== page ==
All girls deserve to have a positive relationship with their father but this relationship can be strained after divorce. Girls and young women stand a better chance of becoming a self-confident woman if they have a close connection with their father. A dad’s presence (or lack of presence) in his daughter’s life will affect how she relates to all men who come after him.
My research for my book, Daughters of Divorce, spanned over three years and was comprised of over 300 interviews with women who reflected upon their parents’ divorce. The most common themes to emerge from these interviews and surveys were trust, self-esteem issues and a wound in the father-daughter relationship.
There’s good news: it’s usually not too late to heal the wound between a father and daughter.
In a divorced family, there are many ways that a father-daughter relationship can suffer. According to researcher Linda Nielsen, after a divorce only 10-15 percent of fathers and daughters get to enjoy the benefits of shared parenting. All girls need a loving, dependable father figure to establish a positive identity as a female and cultivate feelings of self-worth. However, many fathers may lose contact due to fear of being rejected by their daughter after divorce. Some remarried dads may become preoccupied with their new lives or may lack the financial resources to support two families.
Unfortunately, many mothers don’t understand the importance of the father-daughter bond and might not encourage it. Consequently, many daughters of divorce have damaged relationships with their fathers. If the damage is severe, a girl can grow into adulthood with low self-esteem and troubled relationships with men.
Many daughters of divorce have trust and abandonment issues that surface as they emerge into young adulthood. Hopefully, your feelings of mistrust will lessen if you find ways to mend it, such as extending trust to partners who show you in word and deed that they are trustworthy. Establishing a healthy level of trust with a partner is possible, but takes time and effort.
Based on my research, if your father fits the description of a distant, unavailable or absent dad, you are likely to suffer from some degree of “Daddy Hunger.” One type of distant father is passive — he seems to lack confidence in parenting and avoids conflicts at all costs. On the other hand, some absent dads lack the maturity, interest or ability to nurture a relationship with a daughter who may put demands on them.
In my experience, daughters of divorce who grow up with a distant, unavailable or absent father tend to grow into adulthood with a diminished sense of trust in men and faith that relationships will last.
It’s not uncommon for a girl to have a delayed reaction to the powerful effects of parental divorce. This delayed reaction coined the “sleeper effect” by distinguished researcher Judith Wallerstein, which may make relationships problematic during young adulthood, just as a young woman is establishing who she is and what she desires from intimate partners.
Pessimism about your father changing: such as thinking “My father isn’t capable of changing.” It might be true that your dad is resistant or doesn’t show much initiative, but maybe you haven’t tried the right approach. For example, calling him would give you more control than simply waiting for him to call you. He might respond in time.
Negative thinking such as “If I try something different it might make things worse.” For daughters of divorce, this usually means it hurts too much and you’d rather be numb than feel the pain.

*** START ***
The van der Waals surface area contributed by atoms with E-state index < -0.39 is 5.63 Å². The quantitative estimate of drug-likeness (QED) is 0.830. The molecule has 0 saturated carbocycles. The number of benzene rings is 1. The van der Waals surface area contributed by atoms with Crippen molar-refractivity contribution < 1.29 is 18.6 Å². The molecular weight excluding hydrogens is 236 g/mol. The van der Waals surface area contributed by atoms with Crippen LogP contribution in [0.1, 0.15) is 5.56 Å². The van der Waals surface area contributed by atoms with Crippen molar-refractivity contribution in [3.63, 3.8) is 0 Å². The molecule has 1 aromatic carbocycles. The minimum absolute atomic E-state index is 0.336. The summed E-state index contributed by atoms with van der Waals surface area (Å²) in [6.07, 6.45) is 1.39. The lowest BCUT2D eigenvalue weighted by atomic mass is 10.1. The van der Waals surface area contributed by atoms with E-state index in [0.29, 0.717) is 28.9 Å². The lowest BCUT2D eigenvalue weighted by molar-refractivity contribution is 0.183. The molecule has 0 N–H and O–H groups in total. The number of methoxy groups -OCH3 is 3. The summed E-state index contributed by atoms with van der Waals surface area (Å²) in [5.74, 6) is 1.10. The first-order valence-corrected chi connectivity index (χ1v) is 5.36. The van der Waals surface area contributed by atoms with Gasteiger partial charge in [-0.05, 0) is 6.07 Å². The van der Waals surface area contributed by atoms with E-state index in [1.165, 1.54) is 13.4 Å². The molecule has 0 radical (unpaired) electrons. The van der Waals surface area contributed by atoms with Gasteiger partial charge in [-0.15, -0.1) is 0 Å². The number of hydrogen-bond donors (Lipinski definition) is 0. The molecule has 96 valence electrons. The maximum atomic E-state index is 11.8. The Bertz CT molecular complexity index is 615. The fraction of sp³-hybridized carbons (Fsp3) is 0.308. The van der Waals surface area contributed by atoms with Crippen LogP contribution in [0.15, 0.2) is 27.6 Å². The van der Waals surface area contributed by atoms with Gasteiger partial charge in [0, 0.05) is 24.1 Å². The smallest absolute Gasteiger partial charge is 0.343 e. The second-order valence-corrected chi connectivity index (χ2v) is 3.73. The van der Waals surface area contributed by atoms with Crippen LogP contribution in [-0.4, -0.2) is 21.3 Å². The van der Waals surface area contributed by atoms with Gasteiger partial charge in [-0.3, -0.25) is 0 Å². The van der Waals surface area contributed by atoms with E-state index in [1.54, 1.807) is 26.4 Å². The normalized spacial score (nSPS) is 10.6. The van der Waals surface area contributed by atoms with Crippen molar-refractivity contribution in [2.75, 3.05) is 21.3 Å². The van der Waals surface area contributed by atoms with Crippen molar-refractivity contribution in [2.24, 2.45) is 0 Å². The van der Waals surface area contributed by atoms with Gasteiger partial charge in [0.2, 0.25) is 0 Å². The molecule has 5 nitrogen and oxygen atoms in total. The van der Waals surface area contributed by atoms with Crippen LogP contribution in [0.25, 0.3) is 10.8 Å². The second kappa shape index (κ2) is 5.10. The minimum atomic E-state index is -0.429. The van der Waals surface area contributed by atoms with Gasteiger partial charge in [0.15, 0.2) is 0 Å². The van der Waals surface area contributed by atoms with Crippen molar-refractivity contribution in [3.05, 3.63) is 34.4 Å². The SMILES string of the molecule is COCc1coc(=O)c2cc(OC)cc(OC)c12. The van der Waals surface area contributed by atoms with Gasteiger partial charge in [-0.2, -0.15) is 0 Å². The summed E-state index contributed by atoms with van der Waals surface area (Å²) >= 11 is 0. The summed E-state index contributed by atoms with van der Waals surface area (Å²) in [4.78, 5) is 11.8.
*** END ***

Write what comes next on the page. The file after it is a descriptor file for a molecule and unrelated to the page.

8 tips for reconnecting with your father:
- Be honest about your relationship with your father and any wounds that exist.
- Let go of self-blame and forgive your dad and yourself (for whatever you told yourself about your relationship with him).
- Examine your relationship with your father and attempt to reconnect if there have been any wounds. He may be able to help you be your best self.
- Look at ways you may have accepted an unhealthy romantic relationship to fill the void your dad left (dating unavailable men or ones who are all wrong for you).
- Give up your dream of a perfect connection with your father and accept that tension may exist and must be confronted. All relationships go through rough patches. Expect resistance and be patient. It may take time to iron out the kinks in your relationship. Try one request at a time and have realistic expectations.
- Explore your intentions and desires. Counseling and talking to close friends can help you to come up with realistic goals.
- Create healthy boundaries. It’s not necessary to dredge up past hurt every time you meet with your father. Asking questions about the past can promote healing, but allow time for you and your dad time to reconnect before discussing the past.
- Express your thoughts, feelings, and wishes clearly and calmly. This could be verbally, a letter, or a release (“I release you from not being more active in my life”). You may decide not to share your letter or release with your father, but this step can still be therapeutic — especially if your dad died before you were able to reconnect.
It’s possible to repair your wound with your father so that your past hurt doesn’t have a negative impact on your present relationships. However, you may want to seek professional help if your relationship with your father doesn’t seem to be improving or you need more guidance or support.
Follow Terry on Twitter, Facebook, and movingpastdivorce.com. Terry’s award winning book Daughters of Divorce: Overcome the Legacy of Your Parents’ Breakup and Enjoy A Happy, Long-Lasting Relationship was published in January of 2016 by Sourcebooks. Her new book The Remarriage Manual: How to Make Everything Work Better the Second Time Around can he pre-ordered here.
I’d love to hear from you and answer your questions about relationships, divorce, marriage, and remarriage. Please ask a question here. Thanks! Terry